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How to Rip Wood on a Table Saw

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Picture of Table Saw

Table Saw

Copyright Lee Wallender; licensed to About.com
There are some home renovation tasks where you just simply need a table saw--nothing else can do. Ripping wood in one of them.

First, what's it mean to "rip"? It just means to cut a long board lengthwise. For example, when building a door or window frame, you invariably need to shave off a half an inch or so from the length of the board. There are even times I have cut a two-by-eight in half lengthwise to produce a couple of makeshift two-by-fours. If you've tried to do this with a circular saw, or God forbid with a handsaw, you know it's impossible to cut a straight line. Sometimes, it's impossible to cut it at all.

1. Loosen the Gate

The gate is the metal guide that runs parallel to the saw blade. Don't remove the gate. Just loosen it so it slides easily.

2. Mark Your Board

For the purpose of illustration, let's say you're cutting the two-by-eight in half lengthwise. Using a tape measure, mark the exact midpoint of the width of the board with a pencil. You don't need to draw a line all the way down the length of the board. That's one of the nice things about table saws. You can adjust the gate to whatever measurement you want, and you can trust that the saw will maintain this measurement all the way through. Yes, it really works.

3. Set the Gate

Set the marked end of the board on the top of the table saw. Adjust the wood so that the teeth of the saw are touching your pencil mark. Then, move the wood slightly left so that you will not be cutting exactly on the mark. You want to "preserve" the mark. Table saws chew up so much wood that it will throw off your measurement by at least 1/8" if you don't "preserve" your mark. Finally, make sure the gate is snug against the side of your wood and then snap the gate back into place tight.

4. Make the Board Level

If you're lucky enough to have a table saw set into an actual table, you can skip this step. But if you have a stand-alone saw, you need to have a surface on both sides of the table saw that is level with the top of the saw. It's not so critical if you're cutting a board less than four feet long. But for longer boards, the board will see-saw as you feed it through. I usually put together a makeshift surface made out of stacked up blocks of wood with plywood on top.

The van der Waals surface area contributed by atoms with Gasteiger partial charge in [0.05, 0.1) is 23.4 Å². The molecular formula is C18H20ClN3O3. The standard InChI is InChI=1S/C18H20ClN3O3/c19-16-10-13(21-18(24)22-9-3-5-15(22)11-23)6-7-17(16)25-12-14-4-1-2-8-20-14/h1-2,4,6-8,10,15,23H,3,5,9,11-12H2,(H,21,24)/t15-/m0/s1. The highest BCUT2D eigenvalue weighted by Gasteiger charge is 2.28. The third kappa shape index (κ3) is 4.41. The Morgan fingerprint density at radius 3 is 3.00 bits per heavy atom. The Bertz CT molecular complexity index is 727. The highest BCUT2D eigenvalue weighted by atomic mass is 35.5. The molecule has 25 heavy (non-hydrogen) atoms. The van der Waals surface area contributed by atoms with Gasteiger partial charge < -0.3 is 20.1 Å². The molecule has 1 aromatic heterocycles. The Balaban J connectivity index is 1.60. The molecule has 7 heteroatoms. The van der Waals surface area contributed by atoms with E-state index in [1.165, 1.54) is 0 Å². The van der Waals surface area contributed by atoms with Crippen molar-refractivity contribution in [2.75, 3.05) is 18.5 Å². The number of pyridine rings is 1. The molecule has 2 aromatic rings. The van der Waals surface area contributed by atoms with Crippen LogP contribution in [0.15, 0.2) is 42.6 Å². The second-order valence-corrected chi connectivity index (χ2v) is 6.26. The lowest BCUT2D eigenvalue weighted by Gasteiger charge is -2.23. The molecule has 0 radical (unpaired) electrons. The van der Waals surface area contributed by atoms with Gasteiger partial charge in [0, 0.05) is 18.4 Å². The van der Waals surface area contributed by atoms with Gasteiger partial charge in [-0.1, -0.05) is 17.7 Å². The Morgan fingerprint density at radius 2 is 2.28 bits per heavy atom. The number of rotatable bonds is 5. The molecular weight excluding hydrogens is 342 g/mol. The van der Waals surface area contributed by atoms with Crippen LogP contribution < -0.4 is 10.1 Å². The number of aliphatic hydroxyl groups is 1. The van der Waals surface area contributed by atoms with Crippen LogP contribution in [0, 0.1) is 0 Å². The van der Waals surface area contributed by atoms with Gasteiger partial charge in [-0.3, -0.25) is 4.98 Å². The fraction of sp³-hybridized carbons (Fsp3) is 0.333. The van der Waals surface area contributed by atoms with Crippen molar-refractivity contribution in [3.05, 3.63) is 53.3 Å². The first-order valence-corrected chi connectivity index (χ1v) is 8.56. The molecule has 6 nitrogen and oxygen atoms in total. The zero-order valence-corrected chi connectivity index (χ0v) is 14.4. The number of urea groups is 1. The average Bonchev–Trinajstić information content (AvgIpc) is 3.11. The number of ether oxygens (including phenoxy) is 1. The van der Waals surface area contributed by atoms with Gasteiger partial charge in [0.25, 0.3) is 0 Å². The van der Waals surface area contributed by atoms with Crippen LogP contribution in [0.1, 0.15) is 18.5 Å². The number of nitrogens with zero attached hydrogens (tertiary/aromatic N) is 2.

5. Run the Wood Through the Table Saw

Put on your safety glasses, make sure the saw's safety guard is down, and flip on the power switch. I find gloves to be more of a hindrance than a help, but this is your choice.

Push the wood through at a slow but steady rate, keeping it pressed lightly against the gate. If you slow down or stop, you will notch big grooves out of your wood, destroying your nice straight line. You must keep the wood moving. When the wood is about halfway through, concentrate more on the wood coming out of the saw rather than on the feed end. I even move around to this end and switch from pushing the wood to pulling the wood. It's a difficult maneuver, requiring some fancy footwork.

One alternative to this ballet move is to always remain on the "feed" end and always keep pushing. The downside is that as you approach the end of your cut, your hands get closer and closer to the saw blade. Now what? A "push stick" is needed. A push stick is an expendable stick around two feet long and one-by-one square. With this push stick you can force the board through that last foot or so. The push stick will go where you don't want your hands to go!
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